Is it inevitable that a poet should write about Penelope? Over the years, I have seen so many that I wonder if there's an anthology somewhere on the subject... I don't think I will ever write one about her. But I will write about gardens and insects. Flowers and fairy tales. More subjects that have probably been done to death by poets.
The challenge is to "make it new", whatever subject you choose. It's been done before. Here's Dorothy Parker's "Penelope":
In the pathway of the sun,
In the footsteps of the breeze,
Where the world and sky are one,
He shall ride the silver seas,
He shall cut the glittering wave.
I shall sit at home, and rock;
Rise, to heed a neighbor's knock;
Brew my tea, and snip my thread;
Bleach the linen for my bed.
They will call him brave.
For me, what makes this poem "new" is the last line that colors everything that came before it. All but the last line are things we already know about Odysseus and Penelope from the story. In fact, we know they will call him brave, too. But it is Parker's ordering that gives us the edgy perspective of a Penelope that may not be wholly convinced of the last fact (They will call him brave). Or, who feels she is the brave one for waiting all that time.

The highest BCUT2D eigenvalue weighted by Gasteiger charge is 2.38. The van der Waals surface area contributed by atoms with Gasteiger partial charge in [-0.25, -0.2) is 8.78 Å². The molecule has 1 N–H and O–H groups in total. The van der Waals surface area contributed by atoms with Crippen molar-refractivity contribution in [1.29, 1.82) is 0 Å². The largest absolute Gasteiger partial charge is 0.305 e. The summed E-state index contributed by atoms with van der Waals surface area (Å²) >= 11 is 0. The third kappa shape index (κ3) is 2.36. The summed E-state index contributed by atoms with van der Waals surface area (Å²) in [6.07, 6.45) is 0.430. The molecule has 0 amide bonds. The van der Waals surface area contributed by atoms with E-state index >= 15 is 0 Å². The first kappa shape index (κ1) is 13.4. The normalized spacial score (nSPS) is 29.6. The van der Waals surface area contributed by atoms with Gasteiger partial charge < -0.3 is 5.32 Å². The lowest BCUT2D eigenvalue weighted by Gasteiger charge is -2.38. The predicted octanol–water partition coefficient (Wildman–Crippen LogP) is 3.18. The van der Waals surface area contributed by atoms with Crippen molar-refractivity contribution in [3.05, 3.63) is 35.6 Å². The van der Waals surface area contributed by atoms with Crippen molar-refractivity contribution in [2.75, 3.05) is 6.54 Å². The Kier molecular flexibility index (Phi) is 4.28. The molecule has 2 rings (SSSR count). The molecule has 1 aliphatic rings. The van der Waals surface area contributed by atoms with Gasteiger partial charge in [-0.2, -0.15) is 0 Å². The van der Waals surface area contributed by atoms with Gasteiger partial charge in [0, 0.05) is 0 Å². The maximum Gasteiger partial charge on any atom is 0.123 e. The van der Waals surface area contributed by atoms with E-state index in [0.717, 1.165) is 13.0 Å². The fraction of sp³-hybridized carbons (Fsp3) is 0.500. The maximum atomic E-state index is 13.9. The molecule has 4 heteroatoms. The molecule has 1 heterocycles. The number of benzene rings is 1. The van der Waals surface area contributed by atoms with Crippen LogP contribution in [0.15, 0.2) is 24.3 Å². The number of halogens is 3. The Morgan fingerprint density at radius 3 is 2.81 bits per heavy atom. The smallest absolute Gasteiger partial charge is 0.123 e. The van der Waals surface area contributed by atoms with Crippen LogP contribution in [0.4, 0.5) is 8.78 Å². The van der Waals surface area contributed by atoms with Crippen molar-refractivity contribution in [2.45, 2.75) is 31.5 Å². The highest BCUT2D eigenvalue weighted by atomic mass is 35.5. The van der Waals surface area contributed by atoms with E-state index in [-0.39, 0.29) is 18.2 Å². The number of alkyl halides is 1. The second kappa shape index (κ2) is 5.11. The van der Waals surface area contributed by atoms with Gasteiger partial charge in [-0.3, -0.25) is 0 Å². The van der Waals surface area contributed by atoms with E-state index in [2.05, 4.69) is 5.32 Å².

What do you think is the best poem on the subject of Penelope and Odysseus? Is there a poem that you think really takes the story and turns it upside-down and inside-out?